bricfly expounded in Obry's excellent book Du Nirvana indien
r856), are at bottom merely mythological fictions, made for the
purpose of presenting objectively that which has essentially and
absoll!tely only a ful;jertjve existence. For this reason, the Buddha
dropped them and knows of nothing except Samsara and
Nirvana. For the more jumbled, confused, and complex the
dogmas became, the more mythological they were. The Yogi or
Sam1)iasi best understands who methodically assumes the right
posture, withdraws into himself all his senses, and forgets the
entire world, himself included. What is then still left in his
consciousness is primordial being. But this is more easily said
than done.
The depressed state of the Hindus, who were once so highly
cultured, is the result of the terrible oppression which they
suffered for seven hundred years at the hands of the Moham-
medans who tried forcibly to convert them to Islam. Now only
one-eighth of the population of India is Mohammedan. (Edin-
burgh Review, Janu ary 1858.)

The passages lib. III, c. 20 and lib. VI, c. 1 I in the Life of
Apollonius of Tyana are also indications that the Egyptians
(Ethiopians), or at any rate their priests, came from India.
It is probable that the m),thology of the Greeks and Romans is just
as remotely related to the Indian as are Greek and Latin to
Sanskrit, and as is the Egyptian mythology to both. (Is Coptic
from the Japhetic or Semitic group of languages?) Zeus,
Poseidon, and Hades are probably Brahma, Vishnu, and Shiva.
The latter has a trident whose object is unexplained in the case
of Poseidon. The Nile key, crux ansata,6 the sign of Venus ~, is
just the ling am and )'oni of the followers ofShiva. Osiris or Isiris
6 ['Cross provided with a ring'; 'ansate cross'.]

is possibly Ishvara, Lord and God. Egyptians and Indians

worshipped the lotus.
Might not Janus (about whom Schelling* gave a university
lecture and whom he declared to be the primary and original
One) be Yama the god of death who has two and sometimes
four faces? In time of war the portals of death are opened.
Perhaps Prajapati is Japheth.
The goddess Anna Puma of the Hindus (LangU:s, Monuments
de l'Hindoustan, vol. ii, p. 107) is certainly the Anna Perenna of the
Romans. Baghis, a nickname of Shiva, reminds one of the seer
Bakis (ibid., vol. i, p. 178). In the Sakllntala (Act VI, end p. 131)
the name Diuespetir occurs as a nickname of Indra; this is
obviously Diespiter.7
There is much to be said in favour of the identity of the Buddha
with Woden; according to Langles (Monuments, vol. ii) Wednes-
day (Wodensday) is sacred to ~ Mercury and the Buddha.
Corban, in the Oupnekhat sacrijicillm, occurs in St. Mark 7: 11:
KOp{3&V (0 Ean OWpOV) , Latin: Corban, i.e. mllnllS Deo dicatum. 8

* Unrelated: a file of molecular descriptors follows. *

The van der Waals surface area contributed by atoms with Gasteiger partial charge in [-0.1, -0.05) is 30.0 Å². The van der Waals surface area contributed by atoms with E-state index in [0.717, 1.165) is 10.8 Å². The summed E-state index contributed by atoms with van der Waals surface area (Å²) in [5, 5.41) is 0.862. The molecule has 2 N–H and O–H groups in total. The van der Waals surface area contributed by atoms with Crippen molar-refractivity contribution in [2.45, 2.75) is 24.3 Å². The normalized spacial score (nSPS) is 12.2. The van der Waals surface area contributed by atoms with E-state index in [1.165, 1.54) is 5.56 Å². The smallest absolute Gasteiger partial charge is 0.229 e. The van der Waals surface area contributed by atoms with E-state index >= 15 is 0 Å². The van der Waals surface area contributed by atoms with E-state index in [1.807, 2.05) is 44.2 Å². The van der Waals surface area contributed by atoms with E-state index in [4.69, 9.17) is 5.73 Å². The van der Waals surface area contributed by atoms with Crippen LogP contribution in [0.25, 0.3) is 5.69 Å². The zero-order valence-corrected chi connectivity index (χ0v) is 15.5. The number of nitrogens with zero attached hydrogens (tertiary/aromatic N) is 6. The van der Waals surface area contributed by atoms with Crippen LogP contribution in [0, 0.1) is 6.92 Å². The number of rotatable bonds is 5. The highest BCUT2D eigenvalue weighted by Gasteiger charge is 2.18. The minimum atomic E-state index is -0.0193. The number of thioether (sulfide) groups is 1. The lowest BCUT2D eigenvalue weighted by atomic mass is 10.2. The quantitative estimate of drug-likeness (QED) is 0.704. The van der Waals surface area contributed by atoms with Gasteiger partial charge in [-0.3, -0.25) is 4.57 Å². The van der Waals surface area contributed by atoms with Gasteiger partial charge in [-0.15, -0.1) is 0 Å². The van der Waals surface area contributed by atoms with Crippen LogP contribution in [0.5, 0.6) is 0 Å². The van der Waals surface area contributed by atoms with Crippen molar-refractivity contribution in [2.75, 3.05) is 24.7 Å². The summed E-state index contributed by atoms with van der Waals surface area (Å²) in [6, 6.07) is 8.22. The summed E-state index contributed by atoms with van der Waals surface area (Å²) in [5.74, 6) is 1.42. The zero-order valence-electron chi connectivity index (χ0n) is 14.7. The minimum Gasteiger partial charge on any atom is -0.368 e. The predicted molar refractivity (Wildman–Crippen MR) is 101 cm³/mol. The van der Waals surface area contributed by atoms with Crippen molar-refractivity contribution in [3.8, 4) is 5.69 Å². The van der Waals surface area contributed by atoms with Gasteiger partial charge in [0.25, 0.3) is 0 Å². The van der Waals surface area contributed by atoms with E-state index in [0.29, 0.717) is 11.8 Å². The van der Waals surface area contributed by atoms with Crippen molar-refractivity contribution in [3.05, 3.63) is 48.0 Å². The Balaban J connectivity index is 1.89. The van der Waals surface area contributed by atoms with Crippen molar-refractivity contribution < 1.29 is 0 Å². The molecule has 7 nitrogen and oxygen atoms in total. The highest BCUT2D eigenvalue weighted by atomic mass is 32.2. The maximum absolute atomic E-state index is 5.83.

But the following is the most important. The planet ~ Mercury
is sacred to the Buddha, is to a certain extent identified with him,
and Wednesday is Buddha's day. Now Mercury is the son of
Ma)la, and Buddha was the son of Maya the Queen. This cannot
be pure chance! 'Here lies a minstrel' say the Swabians. See,
however, lvlanual oj Budhism, p. 354, note, and Asiatic Researches,
vol, i, p. 162.
Spence Hardy (Eastern Monachism, p. 122) reports that the
robes that are to be presented to the priests at a certain cere-
mony must be woven and made up in one day. Herodotus,
lib. n, c. 122, gives a similar account of a garment that is
presented to a priest on a ceremonial occasion.
The autochthon of the Germans is Manlllls; his son is Tuiskon.
In the Oupneklzat (vol. ii, p. 347, and vol. i, p. 96) the first human
being is called Man.
It is well known that Satyaurati is identical with Menu or

* Schelling's explanation of Janus (in the Berlin Academy) is that he signifies

'chaos as primary unity'. A much more thorough explanation is given by Walz,
De religione Romal/orum alltiquissima, (in the prospectus ofTuhingen University) 1845.
7 [Jupiter.]
8 ['Corban, that is to say, a gift' (An Aramaic word inserted by the Persian
translators and not occurring in the Sanskrit text).]
Manu, and, on the other hand, with Noah. Now the father of
Samson is Manoah (Judges 13); Manu, Manoah, Noah; the
Septuagint has Mavw and NWE. Might not N oe be exactly the
same as Manoe with the omission of the first syllable?
Among the Etruscans Jupiter was called Tina (Moreau de
Jones at the Academy of Moral and Political Science, December
1850). Perhaps this might be connected with the Chinese Tien.
T he Etruscans had the Anna Perenna of the Hindus.
All these analogies are thoroughly investigated by Wilford
and Burr in the Asiatic Researches.